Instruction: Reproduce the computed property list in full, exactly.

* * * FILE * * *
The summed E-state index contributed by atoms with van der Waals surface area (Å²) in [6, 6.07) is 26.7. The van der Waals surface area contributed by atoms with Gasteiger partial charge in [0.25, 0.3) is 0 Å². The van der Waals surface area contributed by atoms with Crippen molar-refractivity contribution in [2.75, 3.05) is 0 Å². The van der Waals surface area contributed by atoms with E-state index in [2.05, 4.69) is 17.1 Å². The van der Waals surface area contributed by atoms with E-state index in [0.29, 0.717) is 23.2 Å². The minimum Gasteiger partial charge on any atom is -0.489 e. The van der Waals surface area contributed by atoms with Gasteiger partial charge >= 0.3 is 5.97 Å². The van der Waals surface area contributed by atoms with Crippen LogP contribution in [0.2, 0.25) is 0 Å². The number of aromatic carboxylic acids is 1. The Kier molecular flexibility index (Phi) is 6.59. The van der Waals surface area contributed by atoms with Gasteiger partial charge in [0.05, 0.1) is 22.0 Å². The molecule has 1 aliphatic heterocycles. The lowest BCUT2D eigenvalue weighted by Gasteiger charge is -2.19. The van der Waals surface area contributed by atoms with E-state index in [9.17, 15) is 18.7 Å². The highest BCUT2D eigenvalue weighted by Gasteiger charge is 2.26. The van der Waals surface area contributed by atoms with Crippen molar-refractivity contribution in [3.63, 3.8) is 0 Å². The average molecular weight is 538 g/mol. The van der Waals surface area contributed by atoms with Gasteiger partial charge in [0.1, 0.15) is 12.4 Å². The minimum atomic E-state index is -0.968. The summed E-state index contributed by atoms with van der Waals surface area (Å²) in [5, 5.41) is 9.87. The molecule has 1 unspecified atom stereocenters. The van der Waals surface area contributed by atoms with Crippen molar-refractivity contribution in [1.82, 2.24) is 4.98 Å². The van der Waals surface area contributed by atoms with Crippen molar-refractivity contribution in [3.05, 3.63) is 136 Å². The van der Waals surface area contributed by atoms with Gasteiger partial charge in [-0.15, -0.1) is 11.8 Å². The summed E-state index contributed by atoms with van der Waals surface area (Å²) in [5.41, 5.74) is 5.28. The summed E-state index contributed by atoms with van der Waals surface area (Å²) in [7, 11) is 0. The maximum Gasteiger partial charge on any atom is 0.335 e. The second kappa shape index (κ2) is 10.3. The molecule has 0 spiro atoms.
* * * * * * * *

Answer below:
The summed E-state index contributed by atoms with van der Waals surface area (Å²) in [6, 6.07) is 26.7. The van der Waals surface area contributed by atoms with Gasteiger partial charge in [0.25, 0.3) is 0 Å². The van der Waals surface area contributed by atoms with Crippen molar-refractivity contribution in [2.75, 3.05) is 0 Å². The van der Waals surface area contributed by atoms with E-state index in [2.05, 4.69) is 17.1 Å². The van der Waals surface area contributed by atoms with E-state index in [0.29, 0.717) is 23.2 Å². The minimum Gasteiger partial charge on any atom is -0.489 e. The van der Waals surface area contributed by atoms with Gasteiger partial charge >= 0.3 is 5.97 Å². The van der Waals surface area contributed by atoms with Crippen LogP contribution in [0.2, 0.25) is 0 Å². The number of aromatic carboxylic acids is 1. The Kier molecular flexibility index (Phi) is 6.59. The van der Waals surface area contributed by atoms with Gasteiger partial charge in [0.05, 0.1) is 22.0 Å². The molecule has 1 aliphatic heterocycles. The lowest BCUT2D eigenvalue weighted by Gasteiger charge is -2.19. The van der Waals surface area contributed by atoms with E-state index in [9.17, 15) is 18.7 Å². The highest BCUT2D eigenvalue weighted by Gasteiger charge is 2.26. The van der Waals surface area contributed by atoms with Crippen molar-refractivity contribution in [3.63, 3.8) is 0 Å². The average molecular weight is 538 g/mol. The van der Waals surface area contributed by atoms with Gasteiger partial charge in [0.1, 0.15) is 12.4 Å². The minimum atomic E-state index is -0.968. The summed E-state index contributed by atoms with van der Waals surface area (Å²) in [5, 5.41) is 9.87. The molecule has 1 unspecified atom stereocenters. The van der Waals surface area contributed by atoms with Crippen molar-refractivity contribution in [1.82, 2.24) is 4.98 Å². The van der Waals surface area contributed by atoms with Crippen molar-refractivity contribution in [3.05, 3.63) is 136 Å². The van der Waals surface area contributed by atoms with Gasteiger partial charge in [-0.15, -0.1) is 11.8 Å². The summed E-state index contributed by atoms with van der Waals surface area (Å²) in [5.41, 5.74) is 5.28. The summed E-state index contributed by atoms with van der Waals surface area (Å²) in [7, 11) is 0. The maximum Gasteiger partial charge on any atom is 0.335 e. The second kappa shape index (κ2) is 10.3. The molecule has 0 spiro atoms.